Cloud-computing platform paves the way for an internet of robots

Cloud computing
...robots will have access to a lot more data. As soon as you begin to share data across multiple sources, the functionality of the systems using the cloud is improved; they are able to learn from their counterparts. The robots can use data obtained by other systems to become better at what they’re doing.
Dr Heico Sandee
Researchers from five European universities have developed a cloud-computing platform specifically for robots. ‘Rapyuta: The RoboEarth Cloud Engine’ will provide robots with direct access to the computational, storage and communicative power offered by giant server farms such as those used by Google, Facebook and Amazon. The computer scientists contend that the ability to connect to these server farms, or data centres, via their Platform-as-a-Service (PaaS) framework will allow WiFi-enabled robots to learn and adapt to complex tasks at a much faster rate than they can at present.

Current-generation mobile robots host onboard computers that enable them to carry out specific tasks. In addition to increasing cost and reducing mobility, however, the types of computation that such computers can perform are extremely limited in comparison with those made possible by data centres. The researchers contend that the ability to perform complex functions more quickly could prove especially useful for drones, autonomous cars and robot co-workers.

The RoboEarth project, which receives funding as part of the Cognitive Systems and Robotics Initiative from the European Union’s Seventh Framework Programme (FP7), comprises technologists from Eindhoven University of Technology (TU/e), the Swiss Federal Institute of Technology Zurich (ETH Zurich), the University of Stuttgart, the University of Zaragoza, the Technical University of Munich (TUM) and Philips Innovation Services. The project aims to create ‘a giant network and database repository where robots can share information and learn from each other about their behaviour and their environment’. Essentially, the team hopes to create an ‘internet of robots’.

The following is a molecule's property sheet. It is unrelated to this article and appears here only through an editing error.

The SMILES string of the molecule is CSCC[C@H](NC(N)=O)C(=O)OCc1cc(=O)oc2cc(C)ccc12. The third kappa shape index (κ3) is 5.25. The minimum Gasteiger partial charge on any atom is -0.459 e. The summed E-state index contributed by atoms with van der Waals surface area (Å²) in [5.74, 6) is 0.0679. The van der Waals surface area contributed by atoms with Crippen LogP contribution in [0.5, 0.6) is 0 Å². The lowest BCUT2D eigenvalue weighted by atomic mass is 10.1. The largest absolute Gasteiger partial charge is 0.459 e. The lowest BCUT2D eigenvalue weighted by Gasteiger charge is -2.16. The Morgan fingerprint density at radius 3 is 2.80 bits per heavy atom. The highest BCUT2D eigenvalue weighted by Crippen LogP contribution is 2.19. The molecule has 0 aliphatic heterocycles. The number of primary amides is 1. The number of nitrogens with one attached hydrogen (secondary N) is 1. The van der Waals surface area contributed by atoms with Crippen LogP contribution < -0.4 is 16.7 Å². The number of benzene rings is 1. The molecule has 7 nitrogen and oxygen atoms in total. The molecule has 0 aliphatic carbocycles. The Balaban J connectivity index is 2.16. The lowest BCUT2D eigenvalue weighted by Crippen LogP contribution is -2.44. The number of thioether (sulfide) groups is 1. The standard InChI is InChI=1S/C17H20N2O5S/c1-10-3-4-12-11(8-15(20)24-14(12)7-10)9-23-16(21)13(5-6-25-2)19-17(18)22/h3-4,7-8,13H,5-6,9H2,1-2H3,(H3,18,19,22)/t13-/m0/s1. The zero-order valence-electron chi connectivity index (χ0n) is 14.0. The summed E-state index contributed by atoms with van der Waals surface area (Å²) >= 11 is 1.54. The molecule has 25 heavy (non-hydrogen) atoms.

To find out more about the potential benefits offered by Rapyuta, I spoke to participating scientist Dr Heico Sandee, RoboEarth’s Programme Manager at TU/e. I began by asking Dr Sandee to explain more about the advantages that the new cloud-computing platform has over traditional onboard computers.

"The most significant advantages are those that are applicable to cloud computing generally," he began. "However, these benefits are particularly pronounced when it comes to mobile robots. It is very difficult for a robot with an onboard computer to perform computational-intensive calculations. However, if a robot has the necessary communicative functionality, these kinds of computational-intensive algorithm can be offloaded to the cloud. Essentially, cloud access means that you don’t need to have high-level platforms onboard your computer.

"Of course, a related advantage is that robots will have access to a lot more data," Dr Sandee continued. "As soon as you begin to share data across multiple sources, the functionality of the systems using the cloud is improved; they are able to learn from their counterparts. The robots can use data obtained by other systems to become better at what they’re doing."